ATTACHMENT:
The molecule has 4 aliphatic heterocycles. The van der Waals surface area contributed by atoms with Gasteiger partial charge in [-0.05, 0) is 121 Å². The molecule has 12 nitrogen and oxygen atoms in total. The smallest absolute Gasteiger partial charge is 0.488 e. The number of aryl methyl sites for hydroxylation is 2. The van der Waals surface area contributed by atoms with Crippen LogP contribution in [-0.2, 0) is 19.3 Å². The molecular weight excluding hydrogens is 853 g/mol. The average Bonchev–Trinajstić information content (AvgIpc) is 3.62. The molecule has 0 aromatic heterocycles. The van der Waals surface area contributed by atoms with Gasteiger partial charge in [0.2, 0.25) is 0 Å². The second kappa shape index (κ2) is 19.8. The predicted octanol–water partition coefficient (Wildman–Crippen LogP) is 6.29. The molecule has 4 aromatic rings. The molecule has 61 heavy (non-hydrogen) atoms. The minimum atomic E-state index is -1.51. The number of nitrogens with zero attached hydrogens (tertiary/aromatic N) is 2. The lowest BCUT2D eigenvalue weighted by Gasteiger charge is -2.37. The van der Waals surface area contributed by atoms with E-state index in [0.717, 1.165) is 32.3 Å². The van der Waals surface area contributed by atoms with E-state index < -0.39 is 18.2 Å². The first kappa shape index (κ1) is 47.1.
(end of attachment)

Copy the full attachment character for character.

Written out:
The molecule has 4 aliphatic heterocycles. The van der Waals surface area contributed by atoms with Gasteiger partial charge in [-0.05, 0) is 121 Å². The molecule has 12 nitrogen and oxygen atoms in total. The smallest absolute Gasteiger partial charge is 0.488 e. The number of aryl methyl sites for hydroxylation is 2. The van der Waals surface area contributed by atoms with Crippen LogP contribution in [-0.2, 0) is 19.3 Å². The molecular weight excluding hydrogens is 853 g/mol. The average Bonchev–Trinajstić information content (AvgIpc) is 3.62. The molecule has 0 aromatic heterocycles. The van der Waals surface area contributed by atoms with Gasteiger partial charge in [0.2, 0.25) is 0 Å². The second kappa shape index (κ2) is 19.8. The predicted octanol–water partition coefficient (Wildman–Crippen LogP) is 6.29. The molecule has 4 aromatic rings. The molecule has 61 heavy (non-hydrogen) atoms. The minimum atomic E-state index is -1.51. The number of nitrogens with zero attached hydrogens (tertiary/aromatic N) is 2. The lowest BCUT2D eigenvalue weighted by Gasteiger charge is -2.37. The van der Waals surface area contributed by atoms with E-state index in [0.717, 1.165) is 32.3 Å². The van der Waals surface area contributed by atoms with E-state index < -0.39 is 18.2 Å². The first kappa shape index (κ1) is 47.1.